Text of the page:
By Nicole Laidler

When day dreaming about tonight’s dinner, do you imagine yourself slicing into a juicy steak or sinking your chopstick into a delicious vegetable stir-fry? It may sound like a simple question but don’t be fooled…

It is a serious dilemma. If you’re interested in healthy eating, you already know that there’s a war going on between your mouth and stomach.


In one corner are the omnivores, the meat-eaters, and the ‘low carb’ advocates, disciples of the Atkins Diet, The South Beach Diet, and the Paleo Diet. Across the ring sit the undecided “flexitarians,” the leaf-loving vegetarians, the hard-core vegans, and the raw food converts. Each group claims to have found the best balance between food and health. Let’s clear the table and take a closer look.


Robert Atkins, MD, wrote his ground breaking Dr. Atkins’ Diet Revolution more than 40 years ago; a plan, that at the height of its popularity, was followed by nearly10 percent of American adults.

The Atkins diet turns North America’s carb-heavy way of eating on its head. Followers drastically reduce their consumption of bread, pasta, potatoes and sweets, while indulging their love for red meat, eggs and butter.


This 3-phase eating plan, created by cardiologist Arthur Agatson, has been around since 2003.

South Beach uses the glycemic index to make the distinction between ‘good’ and ‘bad’ carbs.  During Phase 1, all fruit, bread, and starchy vegetables are phased out. However, followers are free to load up on lean meats, cheese and eggs.


Also referred to as the “caveman diet,” those who follow a Palaeolithic diet regime eat like our hunting and gathering ancestors in an effort to achieve “optimal health.”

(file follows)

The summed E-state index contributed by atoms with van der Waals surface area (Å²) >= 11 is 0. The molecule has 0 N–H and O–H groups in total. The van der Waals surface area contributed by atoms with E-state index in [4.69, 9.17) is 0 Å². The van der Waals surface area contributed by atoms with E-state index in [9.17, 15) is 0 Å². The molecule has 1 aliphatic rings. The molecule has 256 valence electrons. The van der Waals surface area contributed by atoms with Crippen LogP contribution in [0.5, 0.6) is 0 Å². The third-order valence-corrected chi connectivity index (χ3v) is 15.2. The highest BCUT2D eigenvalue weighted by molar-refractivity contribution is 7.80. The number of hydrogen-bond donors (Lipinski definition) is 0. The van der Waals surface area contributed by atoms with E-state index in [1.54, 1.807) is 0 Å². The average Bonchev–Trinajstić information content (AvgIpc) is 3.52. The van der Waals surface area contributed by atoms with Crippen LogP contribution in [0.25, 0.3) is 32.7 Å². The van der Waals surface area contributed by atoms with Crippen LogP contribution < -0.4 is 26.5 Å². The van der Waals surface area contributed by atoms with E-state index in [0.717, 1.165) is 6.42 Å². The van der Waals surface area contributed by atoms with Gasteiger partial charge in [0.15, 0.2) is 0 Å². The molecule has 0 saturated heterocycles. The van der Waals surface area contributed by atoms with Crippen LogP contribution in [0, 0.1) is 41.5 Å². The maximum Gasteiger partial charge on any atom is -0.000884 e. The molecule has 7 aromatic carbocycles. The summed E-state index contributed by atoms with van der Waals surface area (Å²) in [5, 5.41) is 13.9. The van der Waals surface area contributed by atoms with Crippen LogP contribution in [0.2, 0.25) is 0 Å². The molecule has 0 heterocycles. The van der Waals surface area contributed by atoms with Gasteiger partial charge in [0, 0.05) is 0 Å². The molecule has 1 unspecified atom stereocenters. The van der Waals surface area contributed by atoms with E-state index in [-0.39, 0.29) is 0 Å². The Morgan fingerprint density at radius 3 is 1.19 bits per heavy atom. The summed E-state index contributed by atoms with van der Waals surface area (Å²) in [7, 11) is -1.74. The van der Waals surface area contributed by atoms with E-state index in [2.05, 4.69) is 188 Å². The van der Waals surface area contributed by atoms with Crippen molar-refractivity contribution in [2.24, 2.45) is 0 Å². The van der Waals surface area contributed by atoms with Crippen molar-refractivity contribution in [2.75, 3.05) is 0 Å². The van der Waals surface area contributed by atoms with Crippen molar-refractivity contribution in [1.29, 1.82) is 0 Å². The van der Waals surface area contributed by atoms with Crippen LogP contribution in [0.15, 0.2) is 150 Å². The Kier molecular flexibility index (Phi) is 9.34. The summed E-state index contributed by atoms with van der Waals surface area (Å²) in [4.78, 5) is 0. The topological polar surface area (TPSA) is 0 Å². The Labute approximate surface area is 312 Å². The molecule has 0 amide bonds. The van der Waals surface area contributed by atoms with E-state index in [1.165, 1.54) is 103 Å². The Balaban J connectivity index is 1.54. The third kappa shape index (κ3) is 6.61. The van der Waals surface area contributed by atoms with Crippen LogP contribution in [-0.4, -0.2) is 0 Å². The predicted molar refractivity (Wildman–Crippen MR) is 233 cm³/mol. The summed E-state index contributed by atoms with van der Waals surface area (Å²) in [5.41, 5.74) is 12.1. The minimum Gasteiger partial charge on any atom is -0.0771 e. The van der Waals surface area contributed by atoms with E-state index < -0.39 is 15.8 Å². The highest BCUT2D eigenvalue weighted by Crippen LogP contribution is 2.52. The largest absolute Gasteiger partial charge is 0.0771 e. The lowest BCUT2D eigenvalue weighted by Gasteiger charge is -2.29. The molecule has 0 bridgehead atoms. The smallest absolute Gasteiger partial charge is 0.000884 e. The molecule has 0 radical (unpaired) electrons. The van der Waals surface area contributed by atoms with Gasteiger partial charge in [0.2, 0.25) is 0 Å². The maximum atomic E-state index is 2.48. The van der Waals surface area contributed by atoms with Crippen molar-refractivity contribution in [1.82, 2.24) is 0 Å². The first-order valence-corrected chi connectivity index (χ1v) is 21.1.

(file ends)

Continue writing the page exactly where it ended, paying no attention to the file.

Its creator, Dr. Loren Cordain, argues that our modern processed food is at the root of numerous health problems ranging from obesity to cancer. So say goodbye to wheat, dairy, refined oils, and sugar, and say hello to an abundance of fresh meat, fish, fruits and vegetables.

In the green corner…


Registered dietician, Dawn Jackson Blatner, coined the term “flexitarian” in 2009. People who embrace this dietary philosophy follow a plant-based diet, with the occasional piece of fish or meat thrown in.

Vegetarian / Pescatarian / Lacto-vegetarian / Lacto-ovo vegetarian / Vegan

Confused? Here’s the low-down.

Vegetarians eat food that comes mostly from plants, like vegetables, fruits, and seeds. Pescatarians also eat seafood. Lacto-vegetarians also indulge in dairy products. Lacto-ovo vegetarians eat dairy products and eggs. Vegans stay clear of any and all animal products and animal by-products including eggs, milk and honey.


No more slaving over a hot stove on this eating plan! Those who live according to a raw food diet believe that heating food completely destroys its nutritional value and may even make it toxic. Followers load up on an immense amount of raw vegetables, fruits, nuts, seeds and sprouted grains.


If you were paying attention, you would have noticed that both the Paleo and vegetarian diets advocate eating plenty of whole, unprocessed foods. Whether or not your plate includes meat, fish, eggs, or dairy, filling your body with natural unprocessed food is undoubtedly a good choice.

Unfortunately, too many of us reach for foods that are “convenient” and packed with sugar, starch, salt, processed fats, and unpronounceable chemical additives.


It’s time to call a truce between the meat-eaters and the plant-lovers. Both options can be healthy, if you follow a few simple tips:

• If Mother Nature did not create it, take a pass.

• If you can’t avoid buying ready-made, look for the shortest ingredient list.

• Shop local and buy organic as much as possible.

• Plan your meals and learn to love your kitchen. If you can read a recipe, you can cook!

• Keep portion sizes under control. Leftovers can be great for lunch!

When it comes to eating for optimal health, remember the words of Hippocrates: “Let food be your medicine and let medicine be your food.”